Whatever their intentions, I suspect they are largely about humanity and personal spiritual exploration. Artists are seekers of truth, or, as Kandinsky proposed in his seminal book Concerning The Spiritual In Art (1912): artists need to be the spiritual teachers of the world.
Lam Wong, Curator
Pierre Coupey: I have no idea why I did the Imaginary Portrait drawings, only that the oil sticks and the coil-bound pad of Strathmore drawing paper were there, during the time 1994 to 1996 I was trying to relearn how to paint with oil pigments, having become completely dissatisfied with acrylics. They must have emerged on their own when I was sitting down looking at the failures on the canvasses in front of me. A form of doodling perhaps, a drawing method much prized by Stanley William Hayter with whom I studied printmaking in the 60’s. An antidote, perhaps, to the forced classicism of “good” drawing I was drilled in at the Académie Julian when we had to render in charcoal the Greek and Roman plaster busts “perfectly.” There’s drawing and then there’s drawing.
Dion Kliner: I believe that it may not be possible to ever truly see the art that is in front of us; that we only see it through the vast and ghostly parade of all we’ve seen and are reminded of. My overarching challenge is in finding a way of sculpting my subject so that I’m surprised and confused by what I’ve made; so that it slips in between all the work I admire, I despise, and cannot get out of my mind. I think I’ve satisfactorily achieved this with my feet and legs. Heads had been another matter until I began asking the question, “What would the heads look like that go with my feet?” When I saw Coupey’s ‘Imaginary Portraits,’ they were an inspiration and I saw a direction I could follow. Drawn in black, white and buff oil stick on paper, they are the colors of plaster, bone, and ivory. Using direct, simple and necessary lines, the forms read easily as volumetric and sculptural. The characters are distinct, but not caricatures; and though imaginary, they’re reminiscent (for me, ’Imaginary Portrait #8’ is Jean Genet). ‘Head (Imaginary Portrait)’ and ‘Head With Wings’ are my first translations; not that close, but on the way.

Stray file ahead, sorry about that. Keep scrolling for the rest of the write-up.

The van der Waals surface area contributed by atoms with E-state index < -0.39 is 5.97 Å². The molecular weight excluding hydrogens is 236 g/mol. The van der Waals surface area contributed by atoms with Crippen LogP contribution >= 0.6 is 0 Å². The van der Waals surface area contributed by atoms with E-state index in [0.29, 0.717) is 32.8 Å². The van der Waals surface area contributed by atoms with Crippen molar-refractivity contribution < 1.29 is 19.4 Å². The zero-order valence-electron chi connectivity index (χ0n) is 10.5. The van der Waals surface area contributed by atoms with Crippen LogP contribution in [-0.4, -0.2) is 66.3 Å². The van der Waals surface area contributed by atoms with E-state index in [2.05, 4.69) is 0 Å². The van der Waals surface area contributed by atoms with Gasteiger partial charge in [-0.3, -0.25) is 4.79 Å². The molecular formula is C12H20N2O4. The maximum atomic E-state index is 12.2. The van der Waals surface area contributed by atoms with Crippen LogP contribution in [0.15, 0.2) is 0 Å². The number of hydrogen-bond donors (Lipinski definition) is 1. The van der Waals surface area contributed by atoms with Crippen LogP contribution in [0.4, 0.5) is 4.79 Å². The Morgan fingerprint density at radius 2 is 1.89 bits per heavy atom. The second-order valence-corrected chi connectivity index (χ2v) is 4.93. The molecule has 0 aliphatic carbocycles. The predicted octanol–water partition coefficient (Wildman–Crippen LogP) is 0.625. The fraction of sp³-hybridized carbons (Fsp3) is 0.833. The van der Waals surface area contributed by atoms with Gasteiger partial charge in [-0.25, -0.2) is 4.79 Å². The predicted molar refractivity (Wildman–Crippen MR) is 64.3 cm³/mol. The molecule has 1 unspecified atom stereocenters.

*Also the title of Coupey’s recent solo exhibition at Gallery Jones last November.
About the Artists